First African-American K-pop Singer Alex Reid on Trump and Racism: 'Nothing Good to Say'

Alexandra Reid of Rania in their music video, "Start A Fire"
Courtesy Photo

Alexandra Reid of Rania in their music video, "Start A Fire"

Being the face of change isn’t easy for Alexandra “Alex” Reid, but it is swathed in bright colors and catchy music. Reid joined the Korean girl group BP Rania (previously known as Rania) in 2015 and became the first-ever African-American K-pop girl group member. While there are many K-pop stars who aren’t Korean, and several notable half-Korean singers like Yoonmirae and Michelle Lee, Reid represents the genre’s increasingly international outlook. 

But ever since becoming a K-pop star, Reid has faced numerous difficulties: miscommunication and cultural differences have given her a hard time, while every move she makes is scrutinized by both the supporters and naysayers of furthering K-pop’s diversity.

Keeping quiet isn’t in Reid’s nature, and social media has been her primary way to address the issues that affect and matter to her, both related to her career and to the wider world. After Donald Trump became the 45th President of the United States, Reid became one of the only American K-pop stars to address the shift in US policy -- despite Asian-Americans playing a major role in the Korean music industry.

“There’s a thing out here where you’re just not [supposed to] get yourself in trouble,” Reid told Billboard over the phone from Seoul. “For me, nothing is worth it unless I feel that I’m doing something positive. There’s no point in being in the public eye or having people look up to you unless you’re giving them something to learn about, to understand, by standing by what you believe is right.”

In a variety of tweets since Inauguration Day, Reid cheered on the Woman’s March and came out against Trump’s immigration ban and his anti-abortion executive order regarding the international gag rule. Following the immigration ban, she declared her support of Muslims. Women’s health and the administration’s overall stance towards science has Reid concerned, considering her father’s a scientist and she’s an ardent lover of physics.

“For me, there’s nothing good to say about Donald Trump, that’s the problem,” she said. “Hoping for the best isn’t an option at this point. He’s so aggressive. He’s so aggressively heinous. To me there’s nothing more important than protecting people. The people that are going to be affected are the vulnerable people and that’s really the problem here. It’s the people without a voice who are ultimately going to feel the effects of what he’s doing. There’s nothing more important than speaking out on the behalf of people who don’t have a voice."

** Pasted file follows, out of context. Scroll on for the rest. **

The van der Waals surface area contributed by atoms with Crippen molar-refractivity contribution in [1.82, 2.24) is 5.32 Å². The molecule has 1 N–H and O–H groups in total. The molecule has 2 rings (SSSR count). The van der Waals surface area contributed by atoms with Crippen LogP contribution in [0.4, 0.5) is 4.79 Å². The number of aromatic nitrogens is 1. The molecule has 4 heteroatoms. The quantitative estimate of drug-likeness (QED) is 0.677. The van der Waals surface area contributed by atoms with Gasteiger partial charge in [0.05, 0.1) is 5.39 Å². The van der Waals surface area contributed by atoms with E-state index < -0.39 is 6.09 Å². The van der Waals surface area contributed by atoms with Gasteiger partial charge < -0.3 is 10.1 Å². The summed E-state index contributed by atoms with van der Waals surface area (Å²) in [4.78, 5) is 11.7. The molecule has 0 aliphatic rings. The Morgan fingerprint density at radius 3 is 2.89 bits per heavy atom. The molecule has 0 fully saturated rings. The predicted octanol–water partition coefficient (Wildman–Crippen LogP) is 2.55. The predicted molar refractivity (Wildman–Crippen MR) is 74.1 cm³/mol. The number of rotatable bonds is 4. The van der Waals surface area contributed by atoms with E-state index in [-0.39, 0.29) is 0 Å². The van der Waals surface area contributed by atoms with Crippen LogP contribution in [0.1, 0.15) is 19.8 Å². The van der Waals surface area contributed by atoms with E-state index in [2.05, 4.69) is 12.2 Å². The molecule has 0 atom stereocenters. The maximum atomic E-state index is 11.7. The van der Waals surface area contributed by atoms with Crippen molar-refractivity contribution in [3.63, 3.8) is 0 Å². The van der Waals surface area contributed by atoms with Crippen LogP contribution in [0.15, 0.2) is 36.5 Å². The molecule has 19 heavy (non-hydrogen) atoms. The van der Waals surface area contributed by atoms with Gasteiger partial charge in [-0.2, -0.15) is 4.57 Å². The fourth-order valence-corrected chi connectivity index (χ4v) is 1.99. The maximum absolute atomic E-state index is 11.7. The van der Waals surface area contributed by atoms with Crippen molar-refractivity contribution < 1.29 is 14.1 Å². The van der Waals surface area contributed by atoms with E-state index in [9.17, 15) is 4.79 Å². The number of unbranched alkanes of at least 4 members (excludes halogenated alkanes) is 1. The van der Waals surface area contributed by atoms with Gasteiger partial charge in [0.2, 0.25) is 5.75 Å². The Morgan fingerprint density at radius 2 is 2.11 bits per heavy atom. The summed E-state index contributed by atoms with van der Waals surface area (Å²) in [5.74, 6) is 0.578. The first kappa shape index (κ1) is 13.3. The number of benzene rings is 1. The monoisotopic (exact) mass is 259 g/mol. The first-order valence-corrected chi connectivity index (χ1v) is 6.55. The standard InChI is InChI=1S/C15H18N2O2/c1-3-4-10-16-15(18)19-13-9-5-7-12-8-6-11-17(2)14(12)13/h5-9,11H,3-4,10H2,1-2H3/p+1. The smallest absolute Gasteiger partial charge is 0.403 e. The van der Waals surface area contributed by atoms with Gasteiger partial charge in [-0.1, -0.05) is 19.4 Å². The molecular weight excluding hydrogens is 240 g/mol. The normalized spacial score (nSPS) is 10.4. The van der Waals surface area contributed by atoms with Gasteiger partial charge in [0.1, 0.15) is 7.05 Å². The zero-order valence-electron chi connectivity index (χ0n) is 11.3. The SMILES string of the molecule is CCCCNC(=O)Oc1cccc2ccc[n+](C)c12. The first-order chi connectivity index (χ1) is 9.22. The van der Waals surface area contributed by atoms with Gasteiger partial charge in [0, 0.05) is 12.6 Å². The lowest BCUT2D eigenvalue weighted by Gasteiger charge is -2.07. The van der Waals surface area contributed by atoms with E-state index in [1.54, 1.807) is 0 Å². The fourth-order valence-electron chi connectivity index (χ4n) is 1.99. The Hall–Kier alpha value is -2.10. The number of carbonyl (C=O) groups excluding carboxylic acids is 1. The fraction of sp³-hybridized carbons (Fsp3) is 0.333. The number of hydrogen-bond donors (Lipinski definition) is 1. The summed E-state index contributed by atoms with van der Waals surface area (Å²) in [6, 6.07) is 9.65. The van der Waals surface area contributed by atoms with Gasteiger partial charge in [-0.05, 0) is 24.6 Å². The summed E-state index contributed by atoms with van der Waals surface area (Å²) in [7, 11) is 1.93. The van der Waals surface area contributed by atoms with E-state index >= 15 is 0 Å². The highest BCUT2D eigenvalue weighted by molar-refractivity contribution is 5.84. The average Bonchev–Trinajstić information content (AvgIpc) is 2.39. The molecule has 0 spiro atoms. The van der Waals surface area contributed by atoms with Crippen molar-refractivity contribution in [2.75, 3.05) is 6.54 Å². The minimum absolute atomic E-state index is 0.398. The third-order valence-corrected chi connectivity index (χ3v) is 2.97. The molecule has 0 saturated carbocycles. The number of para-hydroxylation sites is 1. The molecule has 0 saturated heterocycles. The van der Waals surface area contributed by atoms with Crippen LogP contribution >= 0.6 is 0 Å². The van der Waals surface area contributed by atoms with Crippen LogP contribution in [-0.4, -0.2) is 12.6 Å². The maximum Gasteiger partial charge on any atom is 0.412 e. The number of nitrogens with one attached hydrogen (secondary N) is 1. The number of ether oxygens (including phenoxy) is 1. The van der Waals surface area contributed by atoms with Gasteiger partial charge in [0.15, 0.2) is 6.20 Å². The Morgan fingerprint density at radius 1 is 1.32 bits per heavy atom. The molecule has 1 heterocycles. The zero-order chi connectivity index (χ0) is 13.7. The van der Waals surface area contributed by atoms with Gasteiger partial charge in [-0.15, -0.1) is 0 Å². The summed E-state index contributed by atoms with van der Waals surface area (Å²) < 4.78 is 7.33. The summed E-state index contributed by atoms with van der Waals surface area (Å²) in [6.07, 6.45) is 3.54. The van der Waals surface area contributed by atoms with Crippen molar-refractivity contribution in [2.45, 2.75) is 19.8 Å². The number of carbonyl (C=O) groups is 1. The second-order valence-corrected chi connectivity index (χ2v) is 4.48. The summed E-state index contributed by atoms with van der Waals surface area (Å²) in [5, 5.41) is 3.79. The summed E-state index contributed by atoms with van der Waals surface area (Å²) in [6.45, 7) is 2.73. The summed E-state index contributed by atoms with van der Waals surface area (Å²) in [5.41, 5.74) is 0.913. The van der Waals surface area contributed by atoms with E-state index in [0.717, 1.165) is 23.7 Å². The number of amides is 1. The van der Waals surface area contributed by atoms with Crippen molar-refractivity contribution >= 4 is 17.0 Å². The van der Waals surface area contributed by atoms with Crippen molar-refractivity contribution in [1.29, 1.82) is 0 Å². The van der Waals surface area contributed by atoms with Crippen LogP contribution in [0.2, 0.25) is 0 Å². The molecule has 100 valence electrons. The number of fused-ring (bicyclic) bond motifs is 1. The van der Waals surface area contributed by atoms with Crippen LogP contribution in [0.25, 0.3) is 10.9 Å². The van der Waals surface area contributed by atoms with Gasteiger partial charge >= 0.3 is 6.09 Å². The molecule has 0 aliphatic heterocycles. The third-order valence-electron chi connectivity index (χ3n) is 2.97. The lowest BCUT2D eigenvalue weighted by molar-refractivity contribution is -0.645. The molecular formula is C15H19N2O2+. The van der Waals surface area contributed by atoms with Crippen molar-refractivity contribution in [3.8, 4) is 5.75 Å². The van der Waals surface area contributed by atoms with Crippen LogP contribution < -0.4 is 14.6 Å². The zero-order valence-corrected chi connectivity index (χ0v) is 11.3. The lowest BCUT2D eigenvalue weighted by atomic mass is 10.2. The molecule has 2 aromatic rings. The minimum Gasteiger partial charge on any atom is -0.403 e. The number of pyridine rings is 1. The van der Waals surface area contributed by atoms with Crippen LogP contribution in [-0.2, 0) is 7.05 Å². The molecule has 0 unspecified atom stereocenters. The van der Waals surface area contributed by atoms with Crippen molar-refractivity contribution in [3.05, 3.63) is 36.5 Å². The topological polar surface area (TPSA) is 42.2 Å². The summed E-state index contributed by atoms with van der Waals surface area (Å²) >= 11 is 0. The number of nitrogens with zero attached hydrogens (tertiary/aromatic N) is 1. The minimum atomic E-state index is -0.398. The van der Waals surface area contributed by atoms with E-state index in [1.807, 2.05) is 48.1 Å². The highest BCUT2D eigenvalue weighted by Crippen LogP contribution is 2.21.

Despite K-pop’s general reluctance towards politics, Reid’s very presence in the racially uniform industry is controversial. As an African-American woman in Korea, she’s been held to a higher standard than the typical stringent lifestyle that K-pop stars abide by so as to maintain their place in the industry. She’s been been accused of everything from bleaching her skin to appear more white to appropriating Korean culture. After a recent Lunar New Year photo shoot featuring Rania wearing traditional Korean clothing, Reid alone faced major criticism for daring to wear the outfit; nobody questioned whether BP Rania’s Chinese member should be wearing Korean clothing.    

“If I don’t speak enough Korean, ‘Alex doesn’t know any Korean she shouldn’t be there,’” recalled Reid. “When I speak Korean, ‘Oh, Alex has an accent. She sounds American. No, no she shouldn’t be there.’ If I do well with my Korean, it’s like, ‘Okay, she probably just memorized that phrase. Can she know something better?’ There’s just been a lot from every end. I’ve had my crying moments but at this moment I’m happy, I’m good.”

While she’s had her hardships, Reid has seen an outpouring of support from fans around the world who see her as a representative for fans of all ethnicities to break into K-pop; many fans have sent her message of thanks for being the one to break the race barrier in K-pop.

But with the praise comes scorn, particularly about anything related to her appearance that may appear like Reid is trying to Koreanize herself. She’s faced whitewashing accusations and, most recently, virulent hatred for not appearing with her natural, curly hair while promoting the group’s most recent release, “Start a Fire.”

“I want natural hair,” Reid declared. “My hair is straight because no one can do my hair. They take us to the same salon and nobody there can do my hair. All my hair fell out [during the] last comeback. I was waking up two hours early during ‘Demonstrate’ to wash, dry, and style my hair. I already do my own makeup because they can’t do my makeup. With my hair on top of it… I was so worn down and exhausted during ‘Demonstrate’ that this time I just decided [that] I’m going to take some work off of myself and wear my hair straight. I like my hair better curly. It’s just with this schedule I can’t. It’s too much. I need that couple hours of sleep.”  

But, despite the lack of rest and the ongoing criticism, Reid has seen an outpouring of support and she still is motivated by K-pop as much as she was when she first discovered it on YouTube several years ago. Citing Ivy, T-Ara, Baby Vox, BIGBANG and 2NE1 as her first K-pop loves, Reid is determined to pave her way in the genre as a history-making singer--even if she doesn’t always conform to the industry’s norms.